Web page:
FHI 360

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FHI 360
Founded 1971
Type Non-government organization
Focus

Public Health
International development

Education, Nutrition, Environment, Economic Development, Civil Society, Gender Equality, Youth, Research, Technology, Social Marketing and Communication
Location
Area served Field Offices in 32 nations
Currently Operating in 70 nations
Revenue $350,691,000 (2010)
Employees 4,000 employees
Slogan The science of improving lives
Website Family Health International Homepage
Formerly called International Fertility Research Program

FHI 360 (formerly Family Health International) is a nonprofit human development organization dedicated to improving lives in lasting ways by advancing integrated, locally driven solutions. Staff includes experts in health, education, nutrition, environment, economic development, civil society, gender equality, youth, research and technology-- creating a unique mix of capabilities to address today's interrelated development challenges. FHI 360 serves more than 70 countries and all U.S. states and territories. Established in 1971, the organization has long managed in projects relating to family planning and reproductive health. In 1986 the organization began a worldwide response to HIV/AIDS.[1][2][3][4] FHI's research and programs also address malaria, tuberculosis, and other infectious and chronic diseases and international agencies, governments, foundations, research institutions, and individual donors.[5][6][7][8] FHI partners include the United States of America.[9]

History[edit]

Family Health International grew from a contraceptive research project begun at the University of North Carolina at Chapel Hill in 1971.[10] An initial grant from the US Agency for International Development (USAID) helped establish the International Fertility Research Program (IFRP), which became an independent, nonprofit organization in 1975.[11] In 1982 IFRP changed its name to Family Health International.[11] Since then Family Health International work expanded beyond family planning into other areas of reproductive health research and technical assistance.[12] FHI investigated and implemented effective ways to prevent sexually transmitted diseases and enhance the quality of reproductive health services.[13] In 1986, FHI began working on early strategies to prevent HIV infectionand in 1987 FHI was awarded USAID's first five-year HIV/AIDS prevention program in developing countries.[14][15] Continuous funding since then – from USAID, the National Institutes of Health (NIH),[16] and others – enabled FHI to manage some of the largest HIV/AIDS programs in the world. US Government agencies, principally USAID, the National Institutes of Health, and the Center for Disease Control and Prevention,[17] remain important funding sources. Other major sponsors of HIV/AIDS programs, as well as other health and development areas, include the United Kingdom's Department for International Development (DFID), the Bill and Melinda Gates Foundation and the Global Fund to Fight AIDS, Tuberculosis and Malaria.[18][19] Increasingly, other governments, private foundations, and the private sector are partnering with FHI to overcome the health and development challenges.[20][21] In 2010, Family Health International rebranded itself with the new tagline, “The science of improving lives,” highlighting FHI's commitment to empirical science empowering the world’s most vulnerable people. The name was also simplified to FHI, reflecting a broadened scope that encompasses health and development as well as service to families, communities, and nations.[22] In 2011, the teams of experts from Family Health International and Academy for Educational Development came together to create FHI 360. Staff includes experts in health, education, nutrition, environment, economic development, civil society, gender equality, youth, research and technology-- creating a unique mix of capabilities to address today's interrelated development challenges. FHI 360 serves more than 70 countries and all U.S. states and territories.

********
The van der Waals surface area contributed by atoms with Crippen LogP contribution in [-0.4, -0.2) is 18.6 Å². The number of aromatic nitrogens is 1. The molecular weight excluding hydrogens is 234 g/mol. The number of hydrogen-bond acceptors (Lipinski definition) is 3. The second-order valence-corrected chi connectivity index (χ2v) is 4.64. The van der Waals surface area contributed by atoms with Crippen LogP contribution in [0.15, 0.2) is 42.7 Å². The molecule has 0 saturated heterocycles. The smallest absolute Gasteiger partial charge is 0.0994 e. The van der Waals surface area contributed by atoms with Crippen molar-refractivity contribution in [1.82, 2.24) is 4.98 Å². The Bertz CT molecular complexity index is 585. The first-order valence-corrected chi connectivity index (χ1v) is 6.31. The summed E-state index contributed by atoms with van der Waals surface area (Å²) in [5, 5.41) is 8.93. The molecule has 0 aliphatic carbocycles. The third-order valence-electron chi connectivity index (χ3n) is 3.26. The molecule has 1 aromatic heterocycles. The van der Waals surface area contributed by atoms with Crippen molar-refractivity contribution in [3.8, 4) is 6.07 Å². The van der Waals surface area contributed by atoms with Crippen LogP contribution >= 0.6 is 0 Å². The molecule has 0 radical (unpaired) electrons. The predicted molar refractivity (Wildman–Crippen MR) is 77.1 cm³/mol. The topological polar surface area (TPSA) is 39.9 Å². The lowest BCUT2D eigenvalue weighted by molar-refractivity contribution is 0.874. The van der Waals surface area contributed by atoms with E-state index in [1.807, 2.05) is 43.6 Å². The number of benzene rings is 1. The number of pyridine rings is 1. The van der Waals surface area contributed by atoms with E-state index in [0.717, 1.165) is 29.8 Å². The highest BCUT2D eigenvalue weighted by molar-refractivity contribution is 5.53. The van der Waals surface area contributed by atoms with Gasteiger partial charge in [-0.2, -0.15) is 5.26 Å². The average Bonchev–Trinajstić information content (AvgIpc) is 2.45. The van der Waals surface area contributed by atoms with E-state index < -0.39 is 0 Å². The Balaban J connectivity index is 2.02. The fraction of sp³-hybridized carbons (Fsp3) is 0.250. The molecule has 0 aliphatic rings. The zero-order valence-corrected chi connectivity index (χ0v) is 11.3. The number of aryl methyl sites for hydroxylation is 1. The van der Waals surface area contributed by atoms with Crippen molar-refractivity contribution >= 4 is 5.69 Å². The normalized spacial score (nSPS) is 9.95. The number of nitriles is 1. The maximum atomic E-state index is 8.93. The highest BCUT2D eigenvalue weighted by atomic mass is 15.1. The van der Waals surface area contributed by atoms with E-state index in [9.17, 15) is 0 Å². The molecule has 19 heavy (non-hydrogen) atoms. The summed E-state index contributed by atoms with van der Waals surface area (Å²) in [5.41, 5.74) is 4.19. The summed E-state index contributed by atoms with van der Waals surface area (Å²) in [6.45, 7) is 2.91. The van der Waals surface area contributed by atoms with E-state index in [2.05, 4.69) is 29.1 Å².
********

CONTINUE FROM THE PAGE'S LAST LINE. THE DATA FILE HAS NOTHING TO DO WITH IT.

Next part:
Innovations[edit]

CAPRISA 004[edit]

Main article: CAPRISA 004

FHI contributed to a clinical trial called CAPRISA 004 which provided an important breakthrough in the fight against HIV and genital herpes with a vaginal gel that significantly reduces a woman’s risk of infection.[23][24][25][26][27][28][29]

Areas of focus[edit]

Areas of focus include:

  • Family planning[30][31]
  • Child and maternal health[32]
  • Infectious diseases such as HIV/AIDS, malaria, and tuberculosis[33][34][35][36]
  • Chronic conditions such as cardiovascular disease[37]
  • Nutrition[38]

FHI 360 works with national governments and local communities to strengthen broader health systems and create lasting improvements in the lives of individuals and families.[citation needed]

Global operations[edit]

Country offices[edit]

Headquartered in Research Triangle Park, North Carolina, Family Health International (FHI360) maintains field offices in thirty-two countries, including management centers in Bangkok, Thailand; Pretoria, South Africa; and Washington, DC. FHI has worked in over 100 countries since 1971 and is currently engaged in activities in more than 70 countries.[8]

Haiti relief efforts[edit]

On Tuesday, January 12, 2010, a devastating earthquake struck near Port-au-Prince, the base of operations of FHI’s work in Haiti. Several family members of FHI staff were killed. In response to the great need for humanitarian effort, FHI established a “Fund for Haiti Relief," working with the country office in Haiti and a network of local partners throughout Haiti.[39][40]

Affiliations[edit]

CSIS Commission on Smart Global Health Policy[edit]